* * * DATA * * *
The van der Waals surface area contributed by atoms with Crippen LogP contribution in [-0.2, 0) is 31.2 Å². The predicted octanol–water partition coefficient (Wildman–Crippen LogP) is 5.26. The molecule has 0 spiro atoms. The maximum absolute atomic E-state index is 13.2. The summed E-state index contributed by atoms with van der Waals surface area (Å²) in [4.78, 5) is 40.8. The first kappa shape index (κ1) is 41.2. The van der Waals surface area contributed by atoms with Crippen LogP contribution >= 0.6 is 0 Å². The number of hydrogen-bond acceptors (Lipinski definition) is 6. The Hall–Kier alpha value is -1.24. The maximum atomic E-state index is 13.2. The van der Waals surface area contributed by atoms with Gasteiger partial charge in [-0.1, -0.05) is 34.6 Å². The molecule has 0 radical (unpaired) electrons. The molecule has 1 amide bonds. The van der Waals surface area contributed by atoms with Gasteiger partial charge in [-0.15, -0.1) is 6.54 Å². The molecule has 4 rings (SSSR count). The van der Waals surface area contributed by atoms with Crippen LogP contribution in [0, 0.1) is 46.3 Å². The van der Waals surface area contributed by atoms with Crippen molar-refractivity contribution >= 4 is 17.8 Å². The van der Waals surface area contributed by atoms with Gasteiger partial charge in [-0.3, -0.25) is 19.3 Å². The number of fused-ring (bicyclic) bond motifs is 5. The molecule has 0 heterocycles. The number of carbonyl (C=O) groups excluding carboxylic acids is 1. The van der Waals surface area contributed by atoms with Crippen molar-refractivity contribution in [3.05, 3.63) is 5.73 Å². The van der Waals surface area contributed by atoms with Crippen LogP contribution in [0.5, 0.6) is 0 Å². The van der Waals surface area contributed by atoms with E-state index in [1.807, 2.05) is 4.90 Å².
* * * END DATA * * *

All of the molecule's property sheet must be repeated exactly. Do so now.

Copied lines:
The van der Waals surface area contributed by atoms with Crippen LogP contribution in [-0.2, 0) is 31.2 Å². The predicted octanol–water partition coefficient (Wildman–Crippen LogP) is 5.26. The molecule has 0 spiro atoms. The maximum absolute atomic E-state index is 13.2. The summed E-state index contributed by atoms with van der Waals surface area (Å²) in [4.78, 5) is 40.8. The first kappa shape index (κ1) is 41.2. The van der Waals surface area contributed by atoms with Crippen LogP contribution >= 0.6 is 0 Å². The number of hydrogen-bond acceptors (Lipinski definition) is 6. The Hall–Kier alpha value is -1.24. The maximum atomic E-state index is 13.2. The van der Waals surface area contributed by atoms with Gasteiger partial charge in [-0.1, -0.05) is 34.6 Å². The molecule has 0 radical (unpaired) electrons. The molecule has 1 amide bonds. The van der Waals surface area contributed by atoms with Gasteiger partial charge in [-0.15, -0.1) is 6.54 Å². The molecule has 4 rings (SSSR count). The van der Waals surface area contributed by atoms with Crippen LogP contribution in [0, 0.1) is 46.3 Å². The van der Waals surface area contributed by atoms with Crippen molar-refractivity contribution >= 4 is 17.8 Å². The van der Waals surface area contributed by atoms with Gasteiger partial charge in [-0.3, -0.25) is 19.3 Å². The number of fused-ring (bicyclic) bond motifs is 5. The molecule has 0 heterocycles. The number of carbonyl (C=O) groups excluding carboxylic acids is 1. The van der Waals surface area contributed by atoms with Crippen molar-refractivity contribution in [3.05, 3.63) is 5.73 Å². The van der Waals surface area contributed by atoms with Crippen LogP contribution in [0.5, 0.6) is 0 Å². The van der Waals surface area contributed by atoms with E-state index in [1.807, 2.05) is 4.90 Å².